Macy’s Pushes Innovation Agenda - Risk-taking and retailing aren’t exactly kindred spirits. But for Macy’s Inc., the time is right to test new concepts and for “encouraging a higher level of risk-taking across all functions,” Terry Lundgren, Macy’s chairman, chief executive office and president, said. “We have to try new things — all kinds — and if one of them doesn’t work, that’s OK,” Lundgren said. During Macy’s annual meeting and press conference here Friday, Lundgren and other Macy’s executives outlined initiatives and tests in the works, in an effort to portray a culture of innovation at the $25 billion, 850-unit department store operator. Decades ago, Macy’s did have a reputation for innovation, with marketing extravaganzas like the Fourth of July fireworks and launching The Cellar in San Francisco in 1971, though the image was lost in the following years as the company got sidetracked by bankruptcy, a takeover, consolidations and management restructurings. <WWD>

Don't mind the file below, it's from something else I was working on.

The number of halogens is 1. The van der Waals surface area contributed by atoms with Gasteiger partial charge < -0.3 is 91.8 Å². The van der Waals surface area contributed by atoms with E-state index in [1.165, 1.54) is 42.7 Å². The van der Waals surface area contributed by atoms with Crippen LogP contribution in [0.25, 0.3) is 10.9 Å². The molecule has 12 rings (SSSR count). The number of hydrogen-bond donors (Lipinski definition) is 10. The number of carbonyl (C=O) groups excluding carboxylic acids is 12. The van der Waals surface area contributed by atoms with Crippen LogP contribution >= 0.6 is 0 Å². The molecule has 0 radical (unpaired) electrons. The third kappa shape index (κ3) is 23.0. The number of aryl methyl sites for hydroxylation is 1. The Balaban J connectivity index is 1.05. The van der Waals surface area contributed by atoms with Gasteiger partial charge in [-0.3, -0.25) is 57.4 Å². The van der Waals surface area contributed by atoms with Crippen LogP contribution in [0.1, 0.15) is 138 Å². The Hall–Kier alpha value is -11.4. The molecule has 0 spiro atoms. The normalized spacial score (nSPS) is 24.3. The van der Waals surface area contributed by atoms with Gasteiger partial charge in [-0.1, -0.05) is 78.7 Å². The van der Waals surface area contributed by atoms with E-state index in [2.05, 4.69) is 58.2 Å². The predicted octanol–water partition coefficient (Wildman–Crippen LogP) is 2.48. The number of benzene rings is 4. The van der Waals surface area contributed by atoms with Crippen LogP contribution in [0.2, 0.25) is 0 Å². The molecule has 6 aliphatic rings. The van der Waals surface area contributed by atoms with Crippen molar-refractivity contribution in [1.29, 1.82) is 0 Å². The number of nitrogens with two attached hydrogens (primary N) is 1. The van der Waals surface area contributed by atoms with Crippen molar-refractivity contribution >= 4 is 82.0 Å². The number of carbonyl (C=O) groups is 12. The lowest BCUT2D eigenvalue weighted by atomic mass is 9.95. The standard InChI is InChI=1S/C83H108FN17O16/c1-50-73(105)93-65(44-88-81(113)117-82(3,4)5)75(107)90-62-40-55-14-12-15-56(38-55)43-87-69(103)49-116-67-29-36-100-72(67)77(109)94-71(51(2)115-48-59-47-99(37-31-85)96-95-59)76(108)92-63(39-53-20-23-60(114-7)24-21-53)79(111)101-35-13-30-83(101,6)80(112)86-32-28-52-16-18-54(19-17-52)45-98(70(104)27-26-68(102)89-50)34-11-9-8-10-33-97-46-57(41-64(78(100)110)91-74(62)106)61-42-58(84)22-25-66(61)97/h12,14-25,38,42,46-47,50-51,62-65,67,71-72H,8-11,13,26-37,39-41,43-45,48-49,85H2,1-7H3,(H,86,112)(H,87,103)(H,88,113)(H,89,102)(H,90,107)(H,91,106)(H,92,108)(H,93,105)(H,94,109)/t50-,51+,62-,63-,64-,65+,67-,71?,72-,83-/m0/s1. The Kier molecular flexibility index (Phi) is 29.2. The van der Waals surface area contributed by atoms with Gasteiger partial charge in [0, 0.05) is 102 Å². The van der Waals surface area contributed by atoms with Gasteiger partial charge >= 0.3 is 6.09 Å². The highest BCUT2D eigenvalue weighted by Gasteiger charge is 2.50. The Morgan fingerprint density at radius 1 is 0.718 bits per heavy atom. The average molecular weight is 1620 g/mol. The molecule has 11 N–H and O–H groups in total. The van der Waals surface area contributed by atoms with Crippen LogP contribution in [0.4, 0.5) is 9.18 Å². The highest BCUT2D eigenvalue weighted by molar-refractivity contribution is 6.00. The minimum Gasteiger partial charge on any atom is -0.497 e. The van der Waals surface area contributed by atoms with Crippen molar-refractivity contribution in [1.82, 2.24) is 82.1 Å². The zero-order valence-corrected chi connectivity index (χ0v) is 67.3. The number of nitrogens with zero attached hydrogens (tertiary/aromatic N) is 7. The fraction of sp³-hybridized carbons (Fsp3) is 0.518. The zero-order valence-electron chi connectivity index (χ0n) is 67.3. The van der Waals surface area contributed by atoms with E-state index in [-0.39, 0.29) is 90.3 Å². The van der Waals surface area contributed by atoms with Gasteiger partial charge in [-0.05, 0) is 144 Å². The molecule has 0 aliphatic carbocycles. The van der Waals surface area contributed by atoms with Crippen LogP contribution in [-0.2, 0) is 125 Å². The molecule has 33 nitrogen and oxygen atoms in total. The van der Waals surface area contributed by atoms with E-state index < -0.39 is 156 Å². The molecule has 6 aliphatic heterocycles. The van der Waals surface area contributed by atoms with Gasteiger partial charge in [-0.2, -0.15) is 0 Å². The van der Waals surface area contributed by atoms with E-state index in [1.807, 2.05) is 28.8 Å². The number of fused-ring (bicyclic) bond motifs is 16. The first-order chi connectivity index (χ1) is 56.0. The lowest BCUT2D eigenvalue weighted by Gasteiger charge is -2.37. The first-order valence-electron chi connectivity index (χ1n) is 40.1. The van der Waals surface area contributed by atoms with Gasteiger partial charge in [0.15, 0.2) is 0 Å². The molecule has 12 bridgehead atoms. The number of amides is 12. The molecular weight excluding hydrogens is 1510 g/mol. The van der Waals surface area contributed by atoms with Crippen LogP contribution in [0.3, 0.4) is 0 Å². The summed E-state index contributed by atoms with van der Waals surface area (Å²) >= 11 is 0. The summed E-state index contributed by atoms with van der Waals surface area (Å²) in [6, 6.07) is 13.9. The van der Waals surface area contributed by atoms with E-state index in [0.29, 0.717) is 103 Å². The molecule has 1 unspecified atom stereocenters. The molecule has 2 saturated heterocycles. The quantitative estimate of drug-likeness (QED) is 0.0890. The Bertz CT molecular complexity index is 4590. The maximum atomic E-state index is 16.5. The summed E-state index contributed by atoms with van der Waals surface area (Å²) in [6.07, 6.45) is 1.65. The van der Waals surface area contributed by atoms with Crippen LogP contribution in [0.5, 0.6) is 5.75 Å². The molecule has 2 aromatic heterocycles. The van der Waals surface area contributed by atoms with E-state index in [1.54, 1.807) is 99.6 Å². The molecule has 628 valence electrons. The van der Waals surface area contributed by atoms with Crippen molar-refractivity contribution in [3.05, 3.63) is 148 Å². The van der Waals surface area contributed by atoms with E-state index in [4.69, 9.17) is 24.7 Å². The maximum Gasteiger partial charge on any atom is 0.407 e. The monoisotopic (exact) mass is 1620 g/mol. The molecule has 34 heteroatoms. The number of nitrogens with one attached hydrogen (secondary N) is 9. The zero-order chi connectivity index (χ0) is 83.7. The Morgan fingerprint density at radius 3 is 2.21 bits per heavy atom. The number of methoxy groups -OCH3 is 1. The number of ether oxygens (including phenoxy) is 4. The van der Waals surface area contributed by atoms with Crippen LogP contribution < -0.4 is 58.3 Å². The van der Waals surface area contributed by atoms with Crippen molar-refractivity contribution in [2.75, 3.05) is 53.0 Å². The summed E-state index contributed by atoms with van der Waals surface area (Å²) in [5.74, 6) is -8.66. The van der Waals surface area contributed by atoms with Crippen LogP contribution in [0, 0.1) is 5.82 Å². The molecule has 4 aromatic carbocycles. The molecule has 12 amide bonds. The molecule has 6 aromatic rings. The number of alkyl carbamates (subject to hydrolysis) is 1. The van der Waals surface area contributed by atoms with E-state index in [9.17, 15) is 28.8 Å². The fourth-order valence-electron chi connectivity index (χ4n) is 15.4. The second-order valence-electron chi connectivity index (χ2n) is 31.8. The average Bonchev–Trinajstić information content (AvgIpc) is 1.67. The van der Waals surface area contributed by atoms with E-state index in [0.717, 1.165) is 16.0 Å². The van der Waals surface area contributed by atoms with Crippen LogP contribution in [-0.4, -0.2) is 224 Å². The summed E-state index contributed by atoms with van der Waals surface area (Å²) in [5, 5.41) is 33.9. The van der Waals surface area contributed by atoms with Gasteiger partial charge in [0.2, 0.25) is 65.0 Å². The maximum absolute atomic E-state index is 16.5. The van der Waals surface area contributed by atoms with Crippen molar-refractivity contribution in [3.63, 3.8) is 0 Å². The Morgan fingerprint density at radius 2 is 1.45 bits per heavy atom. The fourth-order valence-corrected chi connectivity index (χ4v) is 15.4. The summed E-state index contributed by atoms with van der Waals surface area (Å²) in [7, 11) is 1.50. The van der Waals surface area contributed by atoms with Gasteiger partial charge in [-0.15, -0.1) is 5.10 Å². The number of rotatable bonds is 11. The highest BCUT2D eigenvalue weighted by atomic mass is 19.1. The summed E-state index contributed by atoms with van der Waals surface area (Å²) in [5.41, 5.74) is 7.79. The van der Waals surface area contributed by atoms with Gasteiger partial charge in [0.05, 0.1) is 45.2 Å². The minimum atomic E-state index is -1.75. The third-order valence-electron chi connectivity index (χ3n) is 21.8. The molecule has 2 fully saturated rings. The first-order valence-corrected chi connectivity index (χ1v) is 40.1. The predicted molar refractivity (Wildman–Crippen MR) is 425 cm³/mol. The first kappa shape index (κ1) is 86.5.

Hedgeye Retail’s Take: Being in the position to take shots on new initiatives is one of the byproducts of significantly outperforming your competition. Taking risk heading into the 2H is about as counter-consensus as it gets at the moment, but to the extent Macy’s can uncover a few new successful concepts, this is exactly what will keep the company out in front in retail. That said, we want to see all companies take shots when they should – not when they can. There’s a difference. When a company ‘can’ is usually towards the peak of its cash cycle. Incremental returns rarely look good thereafter.